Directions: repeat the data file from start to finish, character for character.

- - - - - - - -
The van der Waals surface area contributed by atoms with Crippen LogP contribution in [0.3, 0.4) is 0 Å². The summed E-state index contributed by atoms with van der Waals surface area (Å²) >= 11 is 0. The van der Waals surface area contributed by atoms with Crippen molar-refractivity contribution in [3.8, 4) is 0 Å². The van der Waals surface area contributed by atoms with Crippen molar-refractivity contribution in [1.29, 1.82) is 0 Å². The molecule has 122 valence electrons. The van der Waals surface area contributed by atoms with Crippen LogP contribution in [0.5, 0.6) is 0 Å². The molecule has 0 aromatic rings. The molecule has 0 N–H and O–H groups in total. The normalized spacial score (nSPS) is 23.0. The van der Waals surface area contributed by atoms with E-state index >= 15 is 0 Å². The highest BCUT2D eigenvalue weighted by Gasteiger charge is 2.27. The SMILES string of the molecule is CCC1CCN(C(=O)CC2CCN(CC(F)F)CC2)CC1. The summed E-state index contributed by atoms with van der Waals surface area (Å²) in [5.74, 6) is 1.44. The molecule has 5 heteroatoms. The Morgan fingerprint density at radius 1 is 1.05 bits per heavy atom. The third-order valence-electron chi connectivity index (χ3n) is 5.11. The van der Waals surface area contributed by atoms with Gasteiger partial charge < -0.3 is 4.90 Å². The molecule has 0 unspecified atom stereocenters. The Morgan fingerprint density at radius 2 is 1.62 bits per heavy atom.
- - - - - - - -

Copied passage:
The van der Waals surface area contributed by atoms with Crippen LogP contribution in [0.3, 0.4) is 0 Å². The summed E-state index contributed by atoms with van der Waals surface area (Å²) >= 11 is 0. The van der Waals surface area contributed by atoms with Crippen molar-refractivity contribution in [3.8, 4) is 0 Å². The van der Waals surface area contributed by atoms with Crippen molar-refractivity contribution in [1.29, 1.82) is 0 Å². The molecule has 122 valence electrons. The van der Waals surface area contributed by atoms with Crippen LogP contribution in [0.5, 0.6) is 0 Å². The molecule has 0 aromatic rings. The molecule has 0 N–H and O–H groups in total. The normalized spacial score (nSPS) is 23.0. The van der Waals surface area contributed by atoms with E-state index >= 15 is 0 Å². The highest BCUT2D eigenvalue weighted by Gasteiger charge is 2.27. The SMILES string of the molecule is CCC1CCN(C(=O)CC2CCN(CC(F)F)CC2)CC1. The summed E-state index contributed by atoms with van der Waals surface area (Å²) in [5.74, 6) is 1.44. The molecule has 5 heteroatoms. The Morgan fingerprint density at radius 1 is 1.05 bits per heavy atom. The third-order valence-electron chi connectivity index (χ3n) is 5.11. The van der Waals surface area contributed by atoms with Gasteiger partial charge < -0.3 is 4.90 Å². The molecule has 0 unspecified atom stereocenters. The Morgan fingerprint density at radius 2 is 1.62 bits per heavy atom.